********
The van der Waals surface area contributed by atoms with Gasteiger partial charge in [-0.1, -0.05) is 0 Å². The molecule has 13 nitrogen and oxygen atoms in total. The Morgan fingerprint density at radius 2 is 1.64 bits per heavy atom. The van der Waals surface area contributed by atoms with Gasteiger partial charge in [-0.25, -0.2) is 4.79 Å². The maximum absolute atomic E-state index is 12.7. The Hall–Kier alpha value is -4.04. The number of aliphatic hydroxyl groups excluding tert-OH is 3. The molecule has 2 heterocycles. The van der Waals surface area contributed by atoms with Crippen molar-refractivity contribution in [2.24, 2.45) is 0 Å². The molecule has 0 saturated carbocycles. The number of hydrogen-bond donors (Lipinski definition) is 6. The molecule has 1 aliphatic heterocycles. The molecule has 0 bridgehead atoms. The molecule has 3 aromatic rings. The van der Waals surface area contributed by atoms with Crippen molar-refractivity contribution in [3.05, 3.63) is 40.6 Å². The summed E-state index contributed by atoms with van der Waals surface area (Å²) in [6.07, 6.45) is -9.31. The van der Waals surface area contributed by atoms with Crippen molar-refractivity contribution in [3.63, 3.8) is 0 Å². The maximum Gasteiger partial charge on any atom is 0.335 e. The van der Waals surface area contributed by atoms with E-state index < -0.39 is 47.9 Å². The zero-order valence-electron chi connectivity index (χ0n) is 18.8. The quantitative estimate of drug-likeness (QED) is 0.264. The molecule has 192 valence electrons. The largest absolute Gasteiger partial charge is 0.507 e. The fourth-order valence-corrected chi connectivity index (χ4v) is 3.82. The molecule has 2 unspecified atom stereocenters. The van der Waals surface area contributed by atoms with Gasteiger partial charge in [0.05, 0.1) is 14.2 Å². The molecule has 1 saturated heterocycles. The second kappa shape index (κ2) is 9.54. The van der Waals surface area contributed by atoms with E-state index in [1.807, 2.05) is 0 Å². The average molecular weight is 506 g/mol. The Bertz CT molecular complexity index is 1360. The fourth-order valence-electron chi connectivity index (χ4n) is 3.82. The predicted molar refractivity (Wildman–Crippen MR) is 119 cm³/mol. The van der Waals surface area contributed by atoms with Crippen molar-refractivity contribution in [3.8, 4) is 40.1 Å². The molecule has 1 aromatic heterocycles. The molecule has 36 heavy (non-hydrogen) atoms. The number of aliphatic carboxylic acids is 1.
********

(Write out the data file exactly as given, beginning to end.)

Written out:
The van der Waals surface area contributed by atoms with Gasteiger partial charge in [-0.1, -0.05) is 0 Å². The molecule has 13 nitrogen and oxygen atoms in total. The Morgan fingerprint density at radius 2 is 1.64 bits per heavy atom. The van der Waals surface area contributed by atoms with Gasteiger partial charge in [-0.25, -0.2) is 4.79 Å². The maximum absolute atomic E-state index is 12.7. The Hall–Kier alpha value is -4.04. The number of aliphatic hydroxyl groups excluding tert-OH is 3. The molecule has 2 heterocycles. The van der Waals surface area contributed by atoms with Crippen molar-refractivity contribution in [2.24, 2.45) is 0 Å². The molecule has 0 saturated carbocycles. The number of hydrogen-bond donors (Lipinski definition) is 6. The molecule has 1 aliphatic heterocycles. The molecule has 0 bridgehead atoms. The molecule has 3 aromatic rings. The van der Waals surface area contributed by atoms with Crippen molar-refractivity contribution in [3.05, 3.63) is 40.6 Å². The summed E-state index contributed by atoms with van der Waals surface area (Å²) in [6.07, 6.45) is -9.31. The van der Waals surface area contributed by atoms with Crippen molar-refractivity contribution in [3.63, 3.8) is 0 Å². The maximum Gasteiger partial charge on any atom is 0.335 e. The van der Waals surface area contributed by atoms with E-state index < -0.39 is 47.9 Å². The zero-order valence-electron chi connectivity index (χ0n) is 18.8. The quantitative estimate of drug-likeness (QED) is 0.264. The molecule has 192 valence electrons. The largest absolute Gasteiger partial charge is 0.507 e. The fourth-order valence-corrected chi connectivity index (χ4v) is 3.82. The molecule has 2 unspecified atom stereocenters. The van der Waals surface area contributed by atoms with Gasteiger partial charge in [0.05, 0.1) is 14.2 Å². The molecule has 1 saturated heterocycles. The second kappa shape index (κ2) is 9.54. The van der Waals surface area contributed by atoms with E-state index in [1.807, 2.05) is 0 Å². The average molecular weight is 506 g/mol. The Bertz CT molecular complexity index is 1360. The fourth-order valence-electron chi connectivity index (χ4n) is 3.82. The predicted molar refractivity (Wildman–Crippen MR) is 119 cm³/mol. The van der Waals surface area contributed by atoms with Crippen molar-refractivity contribution in [3.8, 4) is 40.1 Å². The molecule has 1 aromatic heterocycles. The molecule has 36 heavy (non-hydrogen) atoms. The number of aliphatic carboxylic acids is 1.